Heart failure affects 10% of people above 65 years of age, and more than 50% of those above 85 years. The National Heart Foundation defines chronic heart failure as:
“A complex clinical syndrome that is frequently, but not exclusively, characterized by an underlying structural abnormality or cardiac dysfunction that impairs the ability of the left ventricle (LV) to fill with or eject blood, particularly during physical activity.”
Normal myocardium function involves organised depolarisation of muscle fibre, muscle contraction (systole), muscle relaxation (diastole), normal filling of the heart before contraction, and normal flow of blood out of the heart after contraction.
Heart failure often starts after an event, such as a myocardial infarction, leading to a decline in the pumping capacity of the heart. In the short term, compensatory mechanisms are activated, returning cardiac output to normal. Such adaptive mechanisms include the adrenergic nervous system, renin-angiotensin-aldosterone system, and cytokine system.
Over long periods these compensatory mechanisms lead to adverse remodelling of the heart and reduce the pumping capacity. Asymptomatic heart failure gradually progresses to symptomatic heart failure.
Chronic heart failure symptoms can occur at rest or during physical activity. The New York Heart Association classifies the stages of heart failure, based on clinical symptoms, as follows:
|Class I||No symptoms during any activity|
|Class II||Slight limitation of physical activity. Ordinary physical activity results
in fatigue, palpitation, dyspnoea or angina pectoris
(mild chronic heart failure)
|Class III||Marked limitation of physical activity. Less than ordinary physical activity leads to symptoms (moderate chronic heart failure)|
|Class IV||Unable to carry on any physical activity without discomfort.
Symptoms of chronic heart failure present at rest
(severe chronic heart failure)
Systolic heart failure has a low left ventricular ejection fraction (usually less than 40%) due to reduced contractility and an enlarged left ventricle. It is often associated with coronary artery disease, idiopathic dilated cardiomyopathy, hypertension, and aortic stenosis. Symptoms include fatigue. Loss of lean muscle mass, dyspnoea, impaired renal function, and altered mental status.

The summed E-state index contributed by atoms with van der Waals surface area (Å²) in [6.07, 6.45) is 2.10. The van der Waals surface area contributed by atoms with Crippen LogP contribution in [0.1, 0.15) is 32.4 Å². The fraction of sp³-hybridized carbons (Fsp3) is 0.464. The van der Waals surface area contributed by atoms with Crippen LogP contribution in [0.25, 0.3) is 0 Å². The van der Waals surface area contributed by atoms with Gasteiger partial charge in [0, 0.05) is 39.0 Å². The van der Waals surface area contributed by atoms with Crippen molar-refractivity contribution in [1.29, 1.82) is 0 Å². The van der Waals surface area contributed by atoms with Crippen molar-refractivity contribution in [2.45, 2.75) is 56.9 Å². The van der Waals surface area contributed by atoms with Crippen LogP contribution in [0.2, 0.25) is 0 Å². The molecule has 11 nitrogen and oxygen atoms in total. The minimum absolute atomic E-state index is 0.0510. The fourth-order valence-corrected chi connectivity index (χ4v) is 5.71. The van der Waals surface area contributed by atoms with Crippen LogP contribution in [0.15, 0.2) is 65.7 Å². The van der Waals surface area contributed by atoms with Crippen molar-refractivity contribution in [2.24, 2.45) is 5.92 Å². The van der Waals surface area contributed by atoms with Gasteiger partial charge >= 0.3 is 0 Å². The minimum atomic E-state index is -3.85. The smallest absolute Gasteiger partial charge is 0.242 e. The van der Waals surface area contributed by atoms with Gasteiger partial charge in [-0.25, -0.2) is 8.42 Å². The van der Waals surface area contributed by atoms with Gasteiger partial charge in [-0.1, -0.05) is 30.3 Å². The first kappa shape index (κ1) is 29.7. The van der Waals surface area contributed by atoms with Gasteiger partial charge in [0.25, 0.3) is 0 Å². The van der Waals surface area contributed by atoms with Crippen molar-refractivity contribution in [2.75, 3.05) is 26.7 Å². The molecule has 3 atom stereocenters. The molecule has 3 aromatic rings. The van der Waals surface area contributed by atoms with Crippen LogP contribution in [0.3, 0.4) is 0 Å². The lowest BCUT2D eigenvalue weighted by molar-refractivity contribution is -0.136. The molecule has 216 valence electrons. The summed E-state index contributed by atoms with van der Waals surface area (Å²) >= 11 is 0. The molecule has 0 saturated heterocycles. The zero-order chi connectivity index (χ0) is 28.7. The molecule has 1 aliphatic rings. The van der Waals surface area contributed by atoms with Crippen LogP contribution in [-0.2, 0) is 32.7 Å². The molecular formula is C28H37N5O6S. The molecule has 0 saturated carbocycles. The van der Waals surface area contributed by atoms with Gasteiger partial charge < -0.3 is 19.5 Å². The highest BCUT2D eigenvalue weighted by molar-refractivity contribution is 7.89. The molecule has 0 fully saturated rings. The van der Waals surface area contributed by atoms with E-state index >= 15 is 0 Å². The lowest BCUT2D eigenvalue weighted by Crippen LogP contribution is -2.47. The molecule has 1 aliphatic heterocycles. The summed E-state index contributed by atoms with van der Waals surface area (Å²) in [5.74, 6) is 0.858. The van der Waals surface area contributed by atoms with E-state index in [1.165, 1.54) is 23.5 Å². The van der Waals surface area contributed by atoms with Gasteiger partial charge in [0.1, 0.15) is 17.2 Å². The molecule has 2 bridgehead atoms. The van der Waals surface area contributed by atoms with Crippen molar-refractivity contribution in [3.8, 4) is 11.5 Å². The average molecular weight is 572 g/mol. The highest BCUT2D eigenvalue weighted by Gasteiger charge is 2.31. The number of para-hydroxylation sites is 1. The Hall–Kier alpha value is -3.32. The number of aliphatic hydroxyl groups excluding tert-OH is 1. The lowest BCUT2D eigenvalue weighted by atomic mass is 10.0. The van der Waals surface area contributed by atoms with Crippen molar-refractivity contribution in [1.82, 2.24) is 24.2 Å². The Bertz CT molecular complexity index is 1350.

The National Heart Foundation defines diastolic heart failure (also known as heart failure with preserved systolic function) as “the impaired filling of the left ventricle of the heart in response to a volume load, despite normal ventricular contraction.” This is often caused by reduced ventricular relaxation and/or increased ventricular stiffness. Diastolic heart failure is usually diagnosed by exclusion of systolic heart failure, i.e. where a patient presents with the clinical characteristics of heart failure although systolic function is normal on an echocardiogram. Systolic and diastolic heart failure can occur together.
The left ventricle pumps blood around the body and, when it fails, it enlarges but reduces the volume of blood pumped. This can lead to blood backing up into the left atrium and also the lungs. Symptoms of left ventricular heart failure include shortness of breath and orthopnoea (patient needs to sit or stand to breath normally).
The right ventricle pumps blood to the lungs and, when it fails, blood backs up into the right atrium and systemic circulation. The results are peripheral oedema (swelling of the legs and ankles) and other symptoms including hepatic congestion, raised jugular venous pressure, and ascites.
As the heart fails, the lack of perfusion of body organs can cause patients to become fatigued, and lack of cerebral blood flow can cause confusion and drowsiness. Raised jugular venous pressure causes distension of neck veins. Swollen ankles and legs are worse at the end of the day. Increased pressure in systemic veins can lead to bowel oedema (haemorrhoids) and/or ascites.
The measurable signs of heart failure, along with the symptoms which the patient may describe are summarised in Table 1.
Table 1. Signs and Symptoms of Heart Failure.
Tender large liver
Third or fourth heart sound
Raised jugular venous pressure
Cough at night
Need to sit out of bed
Need to open windows for air
Painful and/or swollen abdomen
- National Heart Foundation of Australia and Cardiac Society of Australia and New Zealand. Quick reference guide. Diagnosis and management of chronic heart failure.
Updated October 2011.
- Jackson S, Peterson G. Essential CPE: Heart Failure. Canberra: Pharmaceutical
Society of Australia; December 2010.